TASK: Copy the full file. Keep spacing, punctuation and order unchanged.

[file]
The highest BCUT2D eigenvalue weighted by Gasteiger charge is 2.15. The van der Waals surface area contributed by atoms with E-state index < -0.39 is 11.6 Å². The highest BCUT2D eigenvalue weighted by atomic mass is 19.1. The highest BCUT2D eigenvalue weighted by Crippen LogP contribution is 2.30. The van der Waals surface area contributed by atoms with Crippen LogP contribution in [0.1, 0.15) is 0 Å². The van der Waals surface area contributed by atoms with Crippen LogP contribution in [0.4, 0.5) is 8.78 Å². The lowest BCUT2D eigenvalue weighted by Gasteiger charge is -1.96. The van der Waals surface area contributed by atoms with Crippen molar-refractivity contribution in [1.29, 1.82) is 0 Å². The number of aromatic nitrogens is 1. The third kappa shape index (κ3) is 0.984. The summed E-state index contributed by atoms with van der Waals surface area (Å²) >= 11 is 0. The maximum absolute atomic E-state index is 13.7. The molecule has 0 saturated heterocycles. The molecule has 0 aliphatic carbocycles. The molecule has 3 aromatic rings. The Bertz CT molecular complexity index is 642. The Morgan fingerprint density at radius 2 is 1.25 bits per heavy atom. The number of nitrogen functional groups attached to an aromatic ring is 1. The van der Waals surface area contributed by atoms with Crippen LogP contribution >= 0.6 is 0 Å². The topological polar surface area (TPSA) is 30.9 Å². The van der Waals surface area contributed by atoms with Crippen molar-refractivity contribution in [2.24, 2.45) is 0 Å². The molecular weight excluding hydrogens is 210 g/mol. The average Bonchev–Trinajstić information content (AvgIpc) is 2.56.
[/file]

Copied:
The highest BCUT2D eigenvalue weighted by Gasteiger charge is 2.15. The van der Waals surface area contributed by atoms with E-state index < -0.39 is 11.6 Å². The highest BCUT2D eigenvalue weighted by atomic mass is 19.1. The highest BCUT2D eigenvalue weighted by Crippen LogP contribution is 2.30. The van der Waals surface area contributed by atoms with Crippen LogP contribution in [0.1, 0.15) is 0 Å². The van der Waals surface area contributed by atoms with Crippen LogP contribution in [0.4, 0.5) is 8.78 Å². The lowest BCUT2D eigenvalue weighted by Gasteiger charge is -1.96. The van der Waals surface area contributed by atoms with Crippen molar-refractivity contribution in [1.29, 1.82) is 0 Å². The number of aromatic nitrogens is 1. The third kappa shape index (κ3) is 0.984. The summed E-state index contributed by atoms with van der Waals surface area (Å²) >= 11 is 0. The maximum absolute atomic E-state index is 13.7. The molecule has 0 saturated heterocycles. The molecule has 0 aliphatic carbocycles. The molecule has 3 aromatic rings. The Bertz CT molecular complexity index is 642. The Morgan fingerprint density at radius 2 is 1.25 bits per heavy atom. The number of nitrogen functional groups attached to an aromatic ring is 1. The van der Waals surface area contributed by atoms with Crippen LogP contribution >= 0.6 is 0 Å². The topological polar surface area (TPSA) is 30.9 Å². The van der Waals surface area contributed by atoms with Crippen molar-refractivity contribution in [2.24, 2.45) is 0 Å². The molecular weight excluding hydrogens is 210 g/mol. The average Bonchev–Trinajstić information content (AvgIpc) is 2.56.